Laparoscopic surgery, also known as an endoscopic surgery of the spine, is a minimally invasive technique that has been perfected in the past two decades that enables surgeons to surgically repair or remove organs in the body through small incisions that result in fewer complications, surrounding tissue damage and faster healing times.
The laparoscopic approach enables the surgeon to make three to four small incisions (usually less than 1/4-inch in length) through which the laparoscope, a long, thin tube equipped with a camera at one and that enables the surgeon to view the surgical field on a monitor or screen in the operating room.
Vertebral discs are part of the spine. The spine is comprised of bones known as vertebra, which make up the spinal column and protect nerves that make up the spinal cord. Discs positioned between each of the vertebra act as cushions or sponges like shock absorbers and enable humans to twist, bend, and rotate.
A discectomy is at its most basic definition, removal of a vertebral desk. A discectomy may be performed in the lumber, or lower back region, the thoracic, or middle back, and cervical or neck regions of the spine.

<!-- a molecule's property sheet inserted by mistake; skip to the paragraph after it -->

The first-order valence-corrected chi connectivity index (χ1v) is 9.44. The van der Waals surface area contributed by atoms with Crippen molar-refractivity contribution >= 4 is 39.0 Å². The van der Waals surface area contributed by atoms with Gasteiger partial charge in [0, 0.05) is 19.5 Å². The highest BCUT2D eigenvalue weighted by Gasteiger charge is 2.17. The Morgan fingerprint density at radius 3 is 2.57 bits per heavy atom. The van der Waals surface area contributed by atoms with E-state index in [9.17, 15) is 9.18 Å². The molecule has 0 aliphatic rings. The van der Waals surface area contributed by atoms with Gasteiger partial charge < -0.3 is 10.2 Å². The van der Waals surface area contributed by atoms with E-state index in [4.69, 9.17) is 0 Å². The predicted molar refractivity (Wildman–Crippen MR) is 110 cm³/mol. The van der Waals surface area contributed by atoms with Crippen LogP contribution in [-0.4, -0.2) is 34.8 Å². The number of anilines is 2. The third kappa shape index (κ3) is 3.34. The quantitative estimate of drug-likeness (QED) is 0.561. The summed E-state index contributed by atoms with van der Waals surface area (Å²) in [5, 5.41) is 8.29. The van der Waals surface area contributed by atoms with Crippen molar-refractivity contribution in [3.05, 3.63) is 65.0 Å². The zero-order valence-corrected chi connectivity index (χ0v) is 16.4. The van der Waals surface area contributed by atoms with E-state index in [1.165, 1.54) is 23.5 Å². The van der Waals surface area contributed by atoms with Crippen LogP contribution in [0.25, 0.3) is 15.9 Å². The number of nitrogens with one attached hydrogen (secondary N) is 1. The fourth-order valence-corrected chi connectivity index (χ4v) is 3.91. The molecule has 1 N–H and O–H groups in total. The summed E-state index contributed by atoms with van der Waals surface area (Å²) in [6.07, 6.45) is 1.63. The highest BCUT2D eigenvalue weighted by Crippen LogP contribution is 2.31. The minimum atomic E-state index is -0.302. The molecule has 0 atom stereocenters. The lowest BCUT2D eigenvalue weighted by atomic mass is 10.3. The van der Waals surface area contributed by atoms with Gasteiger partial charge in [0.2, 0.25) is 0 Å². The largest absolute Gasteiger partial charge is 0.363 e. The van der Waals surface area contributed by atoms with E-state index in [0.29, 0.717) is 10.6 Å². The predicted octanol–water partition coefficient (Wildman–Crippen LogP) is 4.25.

First performed in the early 1990s, two basic techniques for laparoscopic discectomy are commonly used:
This positioning also requires the use of endoscopy. A discectomy involves the removal of herniated disc tissues that press on nerves or other portions of spinal cord. This type of procedure is very effective for individuals who have tried other options without relief and who experience and suffer from severe pain and difficulty walking, sitting, and other basic movements.
Individuals with back or neck pain or pain that doesn't respond to conventional medical treatment may benefit from a laparoscopic discectomy. Those diagnosed with herniated discs are also prime candidates for the procedure.
A discectomy procedure is generally performed by an orthopedic surgeon specializing in spine care or neurosurgeon as well as a vascular or general surgeon. Surgeons should be chosen according to their expertise and experience in related fields. Physicians and surgeons should be certified in their field, and show membership in national or regional boards or associations in his or her country of origin. Patients are encouraged to get more than one opinion before engaging in any type of spinal surgery, as well as making sure that facilities, surgeons, and healthcare staff are accredited by international associations and organizations to ensure quality of equipment, technology, as well as quality of care by medical staff.
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